In an interview with Eye Weekly last week on a southbound subway car from Downsview, Miller says he’s puzzled by that perception. “I’ve done pretty much what I said I would. I think people put their hopes in me, and I’m very proud of that, but it’s not just about me, it’s about Toronto. And I think people share my frustration that Toronto can’t succeed the way it should until we’ve dealt with the leftovers from the Harris era, the downloading and the lack of funding. [Another] thing is, that’s not what people tell me on the street: people tell me all the time that they’re happy, keep it up – that’s the response I’m getting on the street.”

Even so, he defends his baby-steps, nuts-and-bolts approach against those who would have him focus on more transformative mega-projects.

“It’s not how you build a city and it wasn’t my vision of building a city three years ago – you don’t build monuments. You build a city neighbourhood by neighbourhood. It’s an incremental thing, and it should be,” he says. “Cities are organic, and that’s why things like the community safety plan work, because it’s about neighbourhoods and about investing in young people in neighbourhoods. That’s why Clean and Beautiful works: it’s about bringing neighbourhoods together – the businesses, the people, the city – to make the neighbourhood a more livable place, to make the public space more livable. And that’s my philosophy on how you build a city, that way. Not by monuments like Mel Lastman Square but by doing real change in real neighbourhoods with real people.”

And indeed there are no monuments in his platform this time. Miller is promising slow, surface-route growth on transit with more ambitious additions if the province will invest; his community-safety plan involves a tiny increase in investment in an existing program; he’s refused to seriously discuss taking down the Gardiner Expressway because it would be too expensive; his garbage plan involves purchasing a landfill so we can take our time and “control our own destiny.”

By contrast, Jane Pitfield is promising massive change: she wants to begin construction on subway tunnels, adding a new stop to the system every year for the next two and a half decades; she’d cancel the purchase of the landfill and speed up the process of building an incinerator (she says a six-year environmental assessment process is too long); she’d hire more police officers, sell off surplus land for development as affordable housing and hold a referendum on tearing down the Gardiner (which she says should stay, since it provides “the best view of the lake”). And all this while freezing taxes.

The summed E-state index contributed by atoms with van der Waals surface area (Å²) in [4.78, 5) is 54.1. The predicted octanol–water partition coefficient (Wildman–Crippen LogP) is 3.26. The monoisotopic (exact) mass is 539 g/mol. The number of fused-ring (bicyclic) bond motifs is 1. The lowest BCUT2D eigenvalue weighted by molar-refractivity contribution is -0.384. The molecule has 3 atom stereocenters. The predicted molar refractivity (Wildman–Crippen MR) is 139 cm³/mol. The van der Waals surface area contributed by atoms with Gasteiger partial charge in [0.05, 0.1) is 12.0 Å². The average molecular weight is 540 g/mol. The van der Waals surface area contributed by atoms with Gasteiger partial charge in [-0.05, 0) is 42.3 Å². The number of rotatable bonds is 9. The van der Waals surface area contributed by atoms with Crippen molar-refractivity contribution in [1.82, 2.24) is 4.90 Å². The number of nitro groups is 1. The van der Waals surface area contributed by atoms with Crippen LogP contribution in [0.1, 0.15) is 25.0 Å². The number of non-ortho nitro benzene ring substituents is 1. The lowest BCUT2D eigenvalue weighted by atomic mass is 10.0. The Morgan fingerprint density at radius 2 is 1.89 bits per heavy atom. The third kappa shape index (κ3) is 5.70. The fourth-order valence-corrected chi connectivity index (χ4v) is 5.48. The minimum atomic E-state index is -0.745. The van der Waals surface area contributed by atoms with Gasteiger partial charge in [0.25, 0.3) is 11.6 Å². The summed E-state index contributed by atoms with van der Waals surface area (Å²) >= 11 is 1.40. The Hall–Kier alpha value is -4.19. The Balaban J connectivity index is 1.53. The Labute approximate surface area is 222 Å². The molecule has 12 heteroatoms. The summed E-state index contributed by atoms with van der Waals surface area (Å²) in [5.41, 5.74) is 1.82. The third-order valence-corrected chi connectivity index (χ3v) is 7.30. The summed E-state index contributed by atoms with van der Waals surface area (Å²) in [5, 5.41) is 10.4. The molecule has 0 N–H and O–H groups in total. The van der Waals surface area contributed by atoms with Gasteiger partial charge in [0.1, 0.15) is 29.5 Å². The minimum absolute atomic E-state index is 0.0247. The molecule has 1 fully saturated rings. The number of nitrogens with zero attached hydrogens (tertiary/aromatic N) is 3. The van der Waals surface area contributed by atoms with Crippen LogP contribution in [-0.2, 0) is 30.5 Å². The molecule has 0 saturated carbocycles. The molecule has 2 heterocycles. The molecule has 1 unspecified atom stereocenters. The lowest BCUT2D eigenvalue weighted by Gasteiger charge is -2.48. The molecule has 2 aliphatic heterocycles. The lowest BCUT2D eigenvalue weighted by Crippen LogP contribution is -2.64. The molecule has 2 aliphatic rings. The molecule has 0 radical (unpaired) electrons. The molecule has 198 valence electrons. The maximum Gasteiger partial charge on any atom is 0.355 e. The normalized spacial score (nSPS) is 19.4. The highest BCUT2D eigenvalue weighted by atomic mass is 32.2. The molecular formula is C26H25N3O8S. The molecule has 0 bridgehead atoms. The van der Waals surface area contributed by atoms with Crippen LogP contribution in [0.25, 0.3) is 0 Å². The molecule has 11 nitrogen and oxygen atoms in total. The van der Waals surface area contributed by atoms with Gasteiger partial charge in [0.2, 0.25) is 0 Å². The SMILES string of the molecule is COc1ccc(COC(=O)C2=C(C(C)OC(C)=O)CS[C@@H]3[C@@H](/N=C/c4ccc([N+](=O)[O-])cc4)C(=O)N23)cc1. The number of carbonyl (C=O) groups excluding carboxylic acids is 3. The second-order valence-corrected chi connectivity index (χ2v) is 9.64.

The biggest stumbling block – even for those who like Pitfield’s vision – is that she hasn’t adequately explained how she’ll pay for all of these promises. Her responses tend to assume an investment by the provincial and federal governments that experience tells us is unlikely to be there.

And further, in a related concern, it’s unclear whether Pitfield has the organizational and management skills to lead the city.

Throughout her campaign, Pitfield has been forced to backtrack: after announcing she’d sell Toronto Hydro, she had to clarify that she hadn’t meant it; she’s had to explain why she supported the St. Clair streetcar right-of-way and now promises to cancel it; she voted for the purchase of the Green Lane landfill by mistake. If she can’t operate the voting equipment in council chamber, the thinking goes, how can she manage the entire council and bureaucracy?

I didn’t have the opportunity to put these questions to Pitfield because, in a week and a half of back and forth negotiations, her campaign team was unable to secure me a 10-minute phone interview with the candidate (after asking – during our third conversation – how Eye Weekly is spelled, staffer Leslie Stafford suggested I might attend a debate and try to scrum Pitfield afterward).

But the question was addressed, in a way, during a televised debate earlier in the campaign. “How – h-h-how can you be mayor?” Vanessa Lu of the Toronto Star asked. After pausing, as if stunned by the audacity of the question, Pitfield answered, “I can be mayor because I have the ability – I have the heart to lead this city, and on most issues I am very decisive.”

Torontonians will have the chance to meet both candidates on Monday and make their own assessment.

Originally published November 2, 2006 in Eye Weekly